Portland Cement association marks one year of progress on Roadmap to Carbon Neutrality

Marking the first time what has been referred to as a “hard to abate emissions sector” has come together to call for a unified approach toward decarbonization, the Portland Cement Association’s (PCA) Roadmap to Carbon Neutrality celebrates one year of progress.

With the demand for infrastructure never greater, it is vital for the built environment to advance in a fashion that is sustainable and climate adapted. This need spotlights the importance of the progress PCA – representing America’s cement manufacturers -- has made on its efforts to reduce emissions. The U.S. cement industry’s ambitious plan incorporates the entire cement-concrete-construction value chain, vital for producing lasting change.

“I’m proud that our industry is taking this on,” said Mike Ireland, President and CEO of PCA. “Together we’ve made progress on a bold yet achievable pathway to carbon neutrality. We are creating a win-win scenario to meet demand for durable infrastructure that also has a low carbon footprint, which will result in a more sustainable and resilient world for the next generation.”

Notable achievements in the past year across the value chain include: 

­Multiple cement manufacturers in the U.S., with support from the Department of Energy, have begun pilot projects around emerging technologies that capture carbon before it is emitted and reusing it for another purpose or storing it – commonly referred to as carbon capture, utilization and storage (CCUS).

Increased acceptance and use of portland limestone cement (PLC), a product that reduces the carbon footprint of concrete by about 10%. In addition to private building projects, PLC has been approved by 44 state departments of transportation, some of the largest consumers of cement.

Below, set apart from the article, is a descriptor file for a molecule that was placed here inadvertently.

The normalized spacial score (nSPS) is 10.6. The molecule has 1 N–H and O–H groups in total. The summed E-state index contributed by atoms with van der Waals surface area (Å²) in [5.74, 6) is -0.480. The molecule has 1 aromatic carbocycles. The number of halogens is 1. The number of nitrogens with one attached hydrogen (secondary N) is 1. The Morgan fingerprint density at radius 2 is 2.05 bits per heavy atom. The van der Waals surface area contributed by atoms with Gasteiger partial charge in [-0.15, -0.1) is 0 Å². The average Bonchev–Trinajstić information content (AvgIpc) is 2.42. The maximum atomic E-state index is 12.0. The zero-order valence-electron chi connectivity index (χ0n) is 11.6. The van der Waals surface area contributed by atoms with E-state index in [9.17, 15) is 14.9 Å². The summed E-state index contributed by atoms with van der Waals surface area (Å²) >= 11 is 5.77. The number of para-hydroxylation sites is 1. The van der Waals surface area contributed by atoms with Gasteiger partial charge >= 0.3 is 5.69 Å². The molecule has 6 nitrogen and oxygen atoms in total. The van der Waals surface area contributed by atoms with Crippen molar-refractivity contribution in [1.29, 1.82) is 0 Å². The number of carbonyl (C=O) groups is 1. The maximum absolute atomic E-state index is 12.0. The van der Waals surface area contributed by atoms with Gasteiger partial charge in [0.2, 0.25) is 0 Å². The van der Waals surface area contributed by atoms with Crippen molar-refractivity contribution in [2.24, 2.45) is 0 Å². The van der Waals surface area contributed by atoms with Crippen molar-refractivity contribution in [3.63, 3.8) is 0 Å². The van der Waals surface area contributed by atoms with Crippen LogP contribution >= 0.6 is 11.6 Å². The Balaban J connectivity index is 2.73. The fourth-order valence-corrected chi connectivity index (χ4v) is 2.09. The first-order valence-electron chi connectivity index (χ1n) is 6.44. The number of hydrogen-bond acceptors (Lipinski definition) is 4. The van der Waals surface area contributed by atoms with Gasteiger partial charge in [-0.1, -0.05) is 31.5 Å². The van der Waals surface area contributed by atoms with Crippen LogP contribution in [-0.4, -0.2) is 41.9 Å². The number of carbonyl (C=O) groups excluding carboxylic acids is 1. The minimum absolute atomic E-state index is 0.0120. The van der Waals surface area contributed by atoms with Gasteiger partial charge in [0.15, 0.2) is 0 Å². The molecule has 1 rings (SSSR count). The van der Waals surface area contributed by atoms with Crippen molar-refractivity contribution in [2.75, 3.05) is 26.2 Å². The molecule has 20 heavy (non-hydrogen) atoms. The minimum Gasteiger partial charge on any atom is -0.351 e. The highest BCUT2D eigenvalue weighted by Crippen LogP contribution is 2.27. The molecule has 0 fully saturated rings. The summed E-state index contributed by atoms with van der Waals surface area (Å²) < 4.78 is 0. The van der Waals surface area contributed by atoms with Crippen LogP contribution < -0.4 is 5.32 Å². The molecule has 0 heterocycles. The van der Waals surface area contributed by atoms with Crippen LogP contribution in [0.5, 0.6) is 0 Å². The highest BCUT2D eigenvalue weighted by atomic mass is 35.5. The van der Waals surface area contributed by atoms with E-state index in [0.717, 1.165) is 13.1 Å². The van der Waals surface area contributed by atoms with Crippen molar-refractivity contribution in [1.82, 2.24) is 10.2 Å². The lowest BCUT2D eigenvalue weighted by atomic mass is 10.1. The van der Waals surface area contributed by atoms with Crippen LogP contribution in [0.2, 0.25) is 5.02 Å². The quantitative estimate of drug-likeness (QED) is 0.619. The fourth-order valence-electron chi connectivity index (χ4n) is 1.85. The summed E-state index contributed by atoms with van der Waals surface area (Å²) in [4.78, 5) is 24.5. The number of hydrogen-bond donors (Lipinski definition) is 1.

Growing consumer demand for sustainable concrete, with companies specifying low-carbon materials for major construction projects as part of their own sustainability goals.

“Through this Roadmap, we are creating a built environment that is durable and also sustainable,” said Ron Henley, President, GCC of America and Chairman of PCA. “We are demonstrating that the cement and concrete industry can address climate change, reduce greenhouse gases, and eliminate barriers that are restricting environmental progress.”

The industry is pushing innovation and calling on stakeholders for more collaboration. As legislators and regulators have a role to play in the Roadmap, PCA is working with Congress and federal agencies to maximize the benefits of the Infrastructure Investment and Jobs Act and the Inflation Reduction Act, both of which provide significant funding for the clean technologies the cement industry requires to reduce emissions.

PCA is also advocating for the modernization of existing legislation – such as the Resource Conservation and Recovery Act – to accelerate cement and concrete’s path to carbon neutrality, and ensure concrete made with cement remains the sustainable building material of choice.

“Everything we do is thanks to concrete – all of our schools, roads, airports and hospitals have their foundations in concrete,” said Filiberto Ruiz, President and CEO, Votorantim Cimentos North America and Vice Chairman of PCA. “If consumers demand low-carbon cement and concrete, we can accelerate research and production.”

PCA’s comprehensive approach will allow for the industry to continue aligning with private partners, government, industry and technology leaders on solutions, regulations and policy changes, empowering the industry and others to realize this shared societal mission.


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